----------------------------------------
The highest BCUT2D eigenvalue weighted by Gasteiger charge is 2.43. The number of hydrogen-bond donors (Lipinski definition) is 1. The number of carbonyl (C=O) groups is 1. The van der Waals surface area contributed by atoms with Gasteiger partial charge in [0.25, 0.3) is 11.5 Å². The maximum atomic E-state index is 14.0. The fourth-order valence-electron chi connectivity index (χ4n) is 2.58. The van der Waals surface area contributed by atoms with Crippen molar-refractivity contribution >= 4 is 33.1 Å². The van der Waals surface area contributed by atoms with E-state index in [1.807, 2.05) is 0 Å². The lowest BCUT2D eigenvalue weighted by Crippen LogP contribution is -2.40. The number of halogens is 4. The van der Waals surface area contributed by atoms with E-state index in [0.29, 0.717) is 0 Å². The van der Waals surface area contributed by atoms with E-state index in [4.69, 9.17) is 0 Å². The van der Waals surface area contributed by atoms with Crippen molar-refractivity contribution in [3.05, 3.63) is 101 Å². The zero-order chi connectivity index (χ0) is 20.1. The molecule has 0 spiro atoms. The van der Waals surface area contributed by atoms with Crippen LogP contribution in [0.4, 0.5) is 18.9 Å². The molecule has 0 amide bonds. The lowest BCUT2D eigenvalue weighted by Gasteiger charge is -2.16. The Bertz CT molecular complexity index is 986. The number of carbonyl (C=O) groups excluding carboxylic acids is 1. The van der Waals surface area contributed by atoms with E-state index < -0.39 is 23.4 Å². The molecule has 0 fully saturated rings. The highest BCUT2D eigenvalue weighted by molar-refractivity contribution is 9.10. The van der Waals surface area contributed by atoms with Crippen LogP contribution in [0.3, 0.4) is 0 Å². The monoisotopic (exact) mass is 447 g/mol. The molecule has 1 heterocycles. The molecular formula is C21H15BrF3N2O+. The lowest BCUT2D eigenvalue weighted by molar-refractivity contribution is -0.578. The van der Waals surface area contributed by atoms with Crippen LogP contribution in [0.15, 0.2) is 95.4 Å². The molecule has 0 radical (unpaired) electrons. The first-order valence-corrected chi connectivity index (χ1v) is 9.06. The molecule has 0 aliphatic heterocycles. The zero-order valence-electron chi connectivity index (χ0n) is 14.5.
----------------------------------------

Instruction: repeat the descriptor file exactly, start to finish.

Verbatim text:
The highest BCUT2D eigenvalue weighted by Gasteiger charge is 2.43. The number of hydrogen-bond donors (Lipinski definition) is 1. The number of carbonyl (C=O) groups is 1. The van der Waals surface area contributed by atoms with Gasteiger partial charge in [0.25, 0.3) is 11.5 Å². The maximum atomic E-state index is 14.0. The fourth-order valence-electron chi connectivity index (χ4n) is 2.58. The van der Waals surface area contributed by atoms with Crippen molar-refractivity contribution >= 4 is 33.1 Å². The van der Waals surface area contributed by atoms with E-state index in [1.807, 2.05) is 0 Å². The lowest BCUT2D eigenvalue weighted by Crippen LogP contribution is -2.40. The number of halogens is 4. The van der Waals surface area contributed by atoms with E-state index in [0.29, 0.717) is 0 Å². The van der Waals surface area contributed by atoms with E-state index in [4.69, 9.17) is 0 Å². The van der Waals surface area contributed by atoms with Crippen molar-refractivity contribution in [3.05, 3.63) is 101 Å². The zero-order chi connectivity index (χ0) is 20.1. The molecule has 0 spiro atoms. The van der Waals surface area contributed by atoms with Crippen LogP contribution in [0.4, 0.5) is 18.9 Å². The molecule has 0 amide bonds. The lowest BCUT2D eigenvalue weighted by Gasteiger charge is -2.16. The Bertz CT molecular complexity index is 986. The number of carbonyl (C=O) groups excluding carboxylic acids is 1. The van der Waals surface area contributed by atoms with E-state index < -0.39 is 23.4 Å². The molecule has 0 fully saturated rings. The highest BCUT2D eigenvalue weighted by molar-refractivity contribution is 9.10. The van der Waals surface area contributed by atoms with Crippen LogP contribution in [0.3, 0.4) is 0 Å². The monoisotopic (exact) mass is 447 g/mol. The molecule has 1 heterocycles. The molecular formula is C21H15BrF3N2O+. The lowest BCUT2D eigenvalue weighted by molar-refractivity contribution is -0.578. The van der Waals surface area contributed by atoms with Crippen LogP contribution in [0.15, 0.2) is 95.4 Å². The molecule has 0 radical (unpaired) electrons. The first-order valence-corrected chi connectivity index (χ1v) is 9.06. The molecule has 0 aliphatic heterocycles. The zero-order valence-electron chi connectivity index (χ0n) is 14.5.